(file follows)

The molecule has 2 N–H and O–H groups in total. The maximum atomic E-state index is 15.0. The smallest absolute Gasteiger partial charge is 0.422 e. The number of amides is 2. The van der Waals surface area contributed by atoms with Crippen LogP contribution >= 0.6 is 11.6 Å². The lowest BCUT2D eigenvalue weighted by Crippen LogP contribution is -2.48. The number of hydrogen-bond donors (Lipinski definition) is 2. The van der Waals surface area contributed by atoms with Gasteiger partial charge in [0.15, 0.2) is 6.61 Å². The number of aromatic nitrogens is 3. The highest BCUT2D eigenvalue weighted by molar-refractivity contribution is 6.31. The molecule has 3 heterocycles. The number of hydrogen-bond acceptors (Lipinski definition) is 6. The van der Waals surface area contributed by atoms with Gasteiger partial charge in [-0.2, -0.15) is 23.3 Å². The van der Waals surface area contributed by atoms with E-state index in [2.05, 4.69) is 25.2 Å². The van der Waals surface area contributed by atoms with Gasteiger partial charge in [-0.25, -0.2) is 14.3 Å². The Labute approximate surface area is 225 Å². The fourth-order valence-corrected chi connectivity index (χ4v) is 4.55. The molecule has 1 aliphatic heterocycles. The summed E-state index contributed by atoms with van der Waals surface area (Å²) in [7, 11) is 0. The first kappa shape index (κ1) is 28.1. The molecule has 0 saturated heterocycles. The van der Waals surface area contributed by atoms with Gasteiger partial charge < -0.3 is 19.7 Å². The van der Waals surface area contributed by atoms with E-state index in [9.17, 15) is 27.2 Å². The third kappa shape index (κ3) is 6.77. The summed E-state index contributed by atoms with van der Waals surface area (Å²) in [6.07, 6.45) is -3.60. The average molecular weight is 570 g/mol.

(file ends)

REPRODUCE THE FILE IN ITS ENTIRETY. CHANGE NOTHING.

The molecule has 2 N–H and O–H groups in total. The maximum atomic E-state index is 15.0. The smallest absolute Gasteiger partial charge is 0.422 e. The number of amides is 2. The van der Waals surface area contributed by atoms with Crippen LogP contribution >= 0.6 is 11.6 Å². The lowest BCUT2D eigenvalue weighted by Crippen LogP contribution is -2.48. The number of hydrogen-bond donors (Lipinski definition) is 2. The van der Waals surface area contributed by atoms with Gasteiger partial charge in [0.15, 0.2) is 6.61 Å². The number of aromatic nitrogens is 3. The highest BCUT2D eigenvalue weighted by molar-refractivity contribution is 6.31. The molecule has 3 heterocycles. The number of hydrogen-bond acceptors (Lipinski definition) is 6. The van der Waals surface area contributed by atoms with Gasteiger partial charge in [-0.2, -0.15) is 23.3 Å². The van der Waals surface area contributed by atoms with E-state index in [2.05, 4.69) is 25.2 Å². The van der Waals surface area contributed by atoms with Gasteiger partial charge in [-0.25, -0.2) is 14.3 Å². The Labute approximate surface area is 225 Å². The fourth-order valence-corrected chi connectivity index (χ4v) is 4.55. The molecule has 1 aliphatic heterocycles. The summed E-state index contributed by atoms with van der Waals surface area (Å²) in [7, 11) is 0. The first kappa shape index (κ1) is 28.1. The molecule has 0 saturated heterocycles. The van der Waals surface area contributed by atoms with Gasteiger partial charge < -0.3 is 19.7 Å². The van der Waals surface area contributed by atoms with E-state index in [9.17, 15) is 27.2 Å². The third kappa shape index (κ3) is 6.77. The summed E-state index contributed by atoms with van der Waals surface area (Å²) in [6.07, 6.45) is -3.60. The average molecular weight is 570 g/mol.